The guy who was going the wildest with financial freedom was Charles Keating, who headed up Lincoln Savings and Loan of California. Because the S&L industry had managed to get congress to increase FDIC insurance from $40,000 to $100,000 on deposits, the irresponsible investing of people like Keating began to put taxpayer insurance funds at great risk of loss. Keating placed money in junk bonds and questionable real estate projects and because so many other S&Ls started acting the same way the Federal Home Loan Bank Board (FHLBB) began to push for a regulation that limited these dangerous speculative "direct" investments to 10% of an S&L's assets.

    And Keating didn't like it; he called on a private economist named Alan Greenspan, who promptly produced a study saying that there was no danger in "direct" investments.
    But that didn't convince the FHLBB and as further scrutiny showed Lincoln Savings and Loan was making even more historically bad investment decisions, a federal investigation was launched.

    So Keating called his home state senator John McCain.

    McCain and four other US senators (known to history as the Keating Five) met with Edwin Gray, then chairman of the FHLBB. McCain had been hesitant to attend but had reportedly been called a "wimp" behind his back by Keating. The message to the FHLBB and Gray from the Keating Five was to lay off Lincoln and cool the investigation. Gray and the FHLBB did not relent but Lincoln stayed in business until 1989 when it collapsed with the rest of the S&L industry. The life savings of more than 20,000 elderly investors disappeared with the failure of Lincoln. Keating went to prison for five years.

    Charles Keating was John McCain's pal. They met in 1981 and Keating dumped $112,000 in the McCain campaign bank accounts between '82 and '87. A year before McCain met with the FHLBB regulators, his wife Cindy and her father, according to newspaper reports at the time, invested about $360,000 in one of Keating's shopping centers. The Arizona Republic reported McCain and his wife and their babysitter took nine trips on Keating's private jet to the Bahamas to stay at the S&L liar's decadent Cat Cay resort. The senator didn't pay Keating back for the plane rides until years later when he was under investigation.

    McCain wasn't found guilty of anything but bad judgment, which is an historic understatement. Republicans, who led deregulation of the S&L industry, delayed the bailout until after the 1988 election to make sure George H. W. won the White House. The cost to taxpayers for helping these 747 bad actors in the S&L industry was finally estimated at $1.4 trillion. If the bailout had begun in 1986 instead of after the presidential election, the cost would have been contained at $20 billion.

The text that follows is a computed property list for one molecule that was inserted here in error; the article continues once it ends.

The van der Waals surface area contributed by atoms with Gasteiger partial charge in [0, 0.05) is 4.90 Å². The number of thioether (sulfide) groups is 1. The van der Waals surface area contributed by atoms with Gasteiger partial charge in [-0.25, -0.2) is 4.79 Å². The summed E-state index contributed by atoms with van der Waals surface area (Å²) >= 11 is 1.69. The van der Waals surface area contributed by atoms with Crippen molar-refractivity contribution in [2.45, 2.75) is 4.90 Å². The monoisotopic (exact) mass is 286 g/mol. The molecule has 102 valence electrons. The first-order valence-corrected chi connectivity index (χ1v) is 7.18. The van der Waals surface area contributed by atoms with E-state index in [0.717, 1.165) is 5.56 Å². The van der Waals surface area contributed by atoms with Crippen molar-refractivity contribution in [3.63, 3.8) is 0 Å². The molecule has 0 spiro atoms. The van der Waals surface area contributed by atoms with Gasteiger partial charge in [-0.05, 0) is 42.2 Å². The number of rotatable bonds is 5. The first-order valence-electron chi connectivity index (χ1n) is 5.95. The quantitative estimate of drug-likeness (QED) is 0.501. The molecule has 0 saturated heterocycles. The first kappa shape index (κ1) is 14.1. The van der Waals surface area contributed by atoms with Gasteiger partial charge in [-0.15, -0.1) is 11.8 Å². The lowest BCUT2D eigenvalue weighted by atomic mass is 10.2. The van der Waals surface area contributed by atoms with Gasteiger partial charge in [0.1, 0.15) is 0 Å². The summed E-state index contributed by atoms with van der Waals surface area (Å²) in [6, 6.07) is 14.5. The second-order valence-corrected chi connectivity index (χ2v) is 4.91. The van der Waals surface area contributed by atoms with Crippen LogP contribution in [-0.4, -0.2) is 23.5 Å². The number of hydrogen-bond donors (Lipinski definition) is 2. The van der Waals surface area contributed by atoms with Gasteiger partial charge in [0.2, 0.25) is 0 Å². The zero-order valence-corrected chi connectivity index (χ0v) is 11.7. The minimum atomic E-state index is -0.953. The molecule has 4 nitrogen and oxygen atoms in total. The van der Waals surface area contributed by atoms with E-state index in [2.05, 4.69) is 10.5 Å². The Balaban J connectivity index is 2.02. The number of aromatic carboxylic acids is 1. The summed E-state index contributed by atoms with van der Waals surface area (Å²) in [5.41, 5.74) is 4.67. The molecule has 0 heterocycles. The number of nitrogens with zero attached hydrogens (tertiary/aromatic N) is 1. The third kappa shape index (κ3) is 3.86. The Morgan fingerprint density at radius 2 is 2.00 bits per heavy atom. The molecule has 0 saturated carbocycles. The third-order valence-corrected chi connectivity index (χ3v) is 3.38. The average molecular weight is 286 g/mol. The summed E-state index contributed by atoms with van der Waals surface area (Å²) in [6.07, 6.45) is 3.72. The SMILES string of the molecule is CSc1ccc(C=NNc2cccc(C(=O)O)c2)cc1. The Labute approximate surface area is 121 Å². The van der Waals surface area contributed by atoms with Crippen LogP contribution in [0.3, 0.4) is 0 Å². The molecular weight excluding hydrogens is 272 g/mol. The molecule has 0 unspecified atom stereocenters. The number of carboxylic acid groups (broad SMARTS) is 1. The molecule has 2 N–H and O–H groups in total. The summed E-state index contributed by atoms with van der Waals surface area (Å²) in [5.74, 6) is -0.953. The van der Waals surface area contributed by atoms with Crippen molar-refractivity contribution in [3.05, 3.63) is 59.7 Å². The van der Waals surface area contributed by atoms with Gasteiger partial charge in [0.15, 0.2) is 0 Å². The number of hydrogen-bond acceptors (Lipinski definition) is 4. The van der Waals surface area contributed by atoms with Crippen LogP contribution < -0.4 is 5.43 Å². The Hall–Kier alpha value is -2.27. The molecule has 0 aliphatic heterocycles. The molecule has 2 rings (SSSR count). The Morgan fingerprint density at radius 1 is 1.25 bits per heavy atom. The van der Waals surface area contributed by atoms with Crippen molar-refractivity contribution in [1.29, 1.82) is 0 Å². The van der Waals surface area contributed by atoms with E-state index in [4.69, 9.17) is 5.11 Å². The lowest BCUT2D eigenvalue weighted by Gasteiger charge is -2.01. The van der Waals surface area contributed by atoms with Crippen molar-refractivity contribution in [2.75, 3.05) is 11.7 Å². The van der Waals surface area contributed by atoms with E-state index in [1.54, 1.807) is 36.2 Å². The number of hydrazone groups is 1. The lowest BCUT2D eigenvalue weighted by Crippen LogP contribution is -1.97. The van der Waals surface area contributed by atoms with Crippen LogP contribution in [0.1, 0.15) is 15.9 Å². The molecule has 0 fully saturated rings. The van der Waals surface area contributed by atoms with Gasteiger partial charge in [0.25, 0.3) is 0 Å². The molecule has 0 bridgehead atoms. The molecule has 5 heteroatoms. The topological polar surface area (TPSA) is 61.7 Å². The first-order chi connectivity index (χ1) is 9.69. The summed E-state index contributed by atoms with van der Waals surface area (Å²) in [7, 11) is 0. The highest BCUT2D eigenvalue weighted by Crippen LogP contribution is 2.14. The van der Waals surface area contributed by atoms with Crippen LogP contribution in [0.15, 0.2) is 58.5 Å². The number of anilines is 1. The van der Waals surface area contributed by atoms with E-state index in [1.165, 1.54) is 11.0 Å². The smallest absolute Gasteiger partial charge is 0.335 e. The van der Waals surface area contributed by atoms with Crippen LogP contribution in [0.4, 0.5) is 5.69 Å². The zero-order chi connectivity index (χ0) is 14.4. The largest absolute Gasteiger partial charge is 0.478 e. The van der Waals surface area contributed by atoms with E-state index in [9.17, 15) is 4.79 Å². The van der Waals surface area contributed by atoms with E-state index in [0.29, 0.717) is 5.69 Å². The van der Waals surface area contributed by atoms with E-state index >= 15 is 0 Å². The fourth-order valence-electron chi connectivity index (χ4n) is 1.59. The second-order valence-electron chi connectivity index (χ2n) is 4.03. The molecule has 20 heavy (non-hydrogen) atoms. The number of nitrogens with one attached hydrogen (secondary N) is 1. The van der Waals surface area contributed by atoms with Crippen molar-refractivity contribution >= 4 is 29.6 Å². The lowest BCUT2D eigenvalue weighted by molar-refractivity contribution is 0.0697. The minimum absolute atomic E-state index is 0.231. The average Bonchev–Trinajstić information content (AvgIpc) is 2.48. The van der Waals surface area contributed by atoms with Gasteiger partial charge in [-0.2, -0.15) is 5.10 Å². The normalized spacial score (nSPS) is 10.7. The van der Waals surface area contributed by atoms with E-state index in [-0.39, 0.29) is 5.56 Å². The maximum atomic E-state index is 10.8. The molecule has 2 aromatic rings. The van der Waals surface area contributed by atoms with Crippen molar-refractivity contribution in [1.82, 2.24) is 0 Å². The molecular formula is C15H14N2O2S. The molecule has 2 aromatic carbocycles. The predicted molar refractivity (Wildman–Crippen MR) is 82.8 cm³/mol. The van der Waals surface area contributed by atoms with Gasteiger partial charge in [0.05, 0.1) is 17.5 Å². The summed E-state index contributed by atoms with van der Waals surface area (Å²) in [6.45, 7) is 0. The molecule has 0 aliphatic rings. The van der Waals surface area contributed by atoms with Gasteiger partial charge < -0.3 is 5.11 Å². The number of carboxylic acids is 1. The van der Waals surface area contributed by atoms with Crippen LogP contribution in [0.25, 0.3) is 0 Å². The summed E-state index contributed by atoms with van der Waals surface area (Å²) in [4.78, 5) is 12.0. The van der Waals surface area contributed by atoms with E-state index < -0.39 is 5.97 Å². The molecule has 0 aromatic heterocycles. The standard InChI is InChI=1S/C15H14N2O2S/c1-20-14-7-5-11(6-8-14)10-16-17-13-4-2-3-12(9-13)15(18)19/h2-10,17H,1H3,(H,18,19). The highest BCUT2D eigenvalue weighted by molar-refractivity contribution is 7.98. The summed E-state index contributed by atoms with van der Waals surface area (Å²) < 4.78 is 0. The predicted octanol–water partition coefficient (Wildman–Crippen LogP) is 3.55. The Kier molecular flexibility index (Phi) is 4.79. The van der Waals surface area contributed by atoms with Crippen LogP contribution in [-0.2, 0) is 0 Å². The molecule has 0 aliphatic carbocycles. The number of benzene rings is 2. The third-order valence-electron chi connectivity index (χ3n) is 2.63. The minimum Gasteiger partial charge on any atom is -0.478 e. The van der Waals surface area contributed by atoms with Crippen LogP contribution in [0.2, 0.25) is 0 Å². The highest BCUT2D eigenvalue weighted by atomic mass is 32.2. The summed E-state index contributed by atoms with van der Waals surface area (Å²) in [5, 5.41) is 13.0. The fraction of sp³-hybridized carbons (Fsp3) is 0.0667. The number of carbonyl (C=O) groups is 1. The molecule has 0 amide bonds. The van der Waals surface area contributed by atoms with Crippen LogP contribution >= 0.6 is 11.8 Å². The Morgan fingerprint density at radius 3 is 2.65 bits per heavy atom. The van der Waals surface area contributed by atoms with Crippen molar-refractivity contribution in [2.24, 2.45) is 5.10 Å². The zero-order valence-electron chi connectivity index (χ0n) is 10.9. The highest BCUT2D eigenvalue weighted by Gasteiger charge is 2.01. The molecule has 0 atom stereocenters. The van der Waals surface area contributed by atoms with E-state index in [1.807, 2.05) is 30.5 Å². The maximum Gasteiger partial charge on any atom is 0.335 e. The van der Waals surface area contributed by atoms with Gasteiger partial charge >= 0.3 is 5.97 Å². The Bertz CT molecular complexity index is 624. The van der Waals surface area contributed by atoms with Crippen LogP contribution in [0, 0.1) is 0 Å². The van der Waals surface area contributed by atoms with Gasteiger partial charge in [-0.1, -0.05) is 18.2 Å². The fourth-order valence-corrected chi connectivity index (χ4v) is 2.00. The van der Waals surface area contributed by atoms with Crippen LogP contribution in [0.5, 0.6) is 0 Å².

And now the Republicans who engineered our present crisis and got us into the S&L debacle of the 80s are before us saying the markets need regulation. No, actually, they don't need regulation. Why don't you Republican capitalists who believe in the free markets get out of the damned way and let them work and allow these various financial nuthouses be crushed by the weight of their own stupidity? When it is all over, we'll have sane and sober people create laws to make sure it doesn't happen again, assuming we survive this chaos.

    Also, while you are handing out our tax money to idiots on Wall Street, save a little of the long green for the unemployed auto and construction workers and all of the other people who have lost their jobs because you were too stupid to notice what Phil Gramm was doing and you were convinced everything was going to be just fine because the markets work.

    These, then, are the people -- the Republicans -- who want to run our government for four more years. John McCain isn't just one of them. He rides their jets. He takes their campaign donations. He makes them his campaign advisors. And he tells us to trust him.

    He must think we are a nation of village idiots.

    Hell, maybe we are.

  2. #2
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    I'm having difficulties verifying all the 'facts' of this piece. Perhaps if you included a link to the source? Thanks.